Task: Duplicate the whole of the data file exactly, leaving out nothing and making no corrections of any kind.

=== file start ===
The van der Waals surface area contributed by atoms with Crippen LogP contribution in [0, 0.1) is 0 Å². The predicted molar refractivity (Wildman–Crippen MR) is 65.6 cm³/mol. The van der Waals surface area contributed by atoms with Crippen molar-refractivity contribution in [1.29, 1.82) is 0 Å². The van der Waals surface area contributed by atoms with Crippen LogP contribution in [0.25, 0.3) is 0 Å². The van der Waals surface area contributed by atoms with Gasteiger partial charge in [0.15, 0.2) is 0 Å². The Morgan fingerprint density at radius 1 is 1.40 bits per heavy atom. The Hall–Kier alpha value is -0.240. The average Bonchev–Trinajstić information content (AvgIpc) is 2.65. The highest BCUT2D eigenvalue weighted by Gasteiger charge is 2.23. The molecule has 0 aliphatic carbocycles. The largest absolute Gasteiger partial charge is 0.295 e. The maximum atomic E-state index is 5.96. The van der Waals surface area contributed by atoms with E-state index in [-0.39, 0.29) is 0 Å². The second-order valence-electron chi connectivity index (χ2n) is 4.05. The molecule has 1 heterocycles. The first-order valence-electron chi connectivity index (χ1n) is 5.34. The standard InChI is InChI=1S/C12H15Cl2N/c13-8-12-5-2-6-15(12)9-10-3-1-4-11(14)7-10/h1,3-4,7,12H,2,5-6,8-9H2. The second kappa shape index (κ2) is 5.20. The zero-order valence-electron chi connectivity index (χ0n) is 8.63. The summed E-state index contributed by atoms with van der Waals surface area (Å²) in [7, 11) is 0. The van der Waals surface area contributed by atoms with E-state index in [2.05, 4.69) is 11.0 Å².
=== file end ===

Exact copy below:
The van der Waals surface area contributed by atoms with Crippen LogP contribution in [0, 0.1) is 0 Å². The predicted molar refractivity (Wildman–Crippen MR) is 65.6 cm³/mol. The van der Waals surface area contributed by atoms with Crippen molar-refractivity contribution in [1.29, 1.82) is 0 Å². The van der Waals surface area contributed by atoms with Crippen LogP contribution in [0.25, 0.3) is 0 Å². The van der Waals surface area contributed by atoms with Gasteiger partial charge in [0.15, 0.2) is 0 Å². The Morgan fingerprint density at radius 1 is 1.40 bits per heavy atom. The Hall–Kier alpha value is -0.240. The average Bonchev–Trinajstić information content (AvgIpc) is 2.65. The highest BCUT2D eigenvalue weighted by Gasteiger charge is 2.23. The molecule has 0 aliphatic carbocycles. The largest absolute Gasteiger partial charge is 0.295 e. The maximum atomic E-state index is 5.96. The van der Waals surface area contributed by atoms with E-state index in [-0.39, 0.29) is 0 Å². The second-order valence-electron chi connectivity index (χ2n) is 4.05. The molecule has 1 heterocycles. The first-order valence-electron chi connectivity index (χ1n) is 5.34. The standard InChI is InChI=1S/C12H15Cl2N/c13-8-12-5-2-6-15(12)9-10-3-1-4-11(14)7-10/h1,3-4,7,12H,2,5-6,8-9H2. The second kappa shape index (κ2) is 5.20. The zero-order valence-electron chi connectivity index (χ0n) is 8.63. The summed E-state index contributed by atoms with van der Waals surface area (Å²) in [7, 11) is 0. The van der Waals surface area contributed by atoms with E-state index in [2.05, 4.69) is 11.0 Å².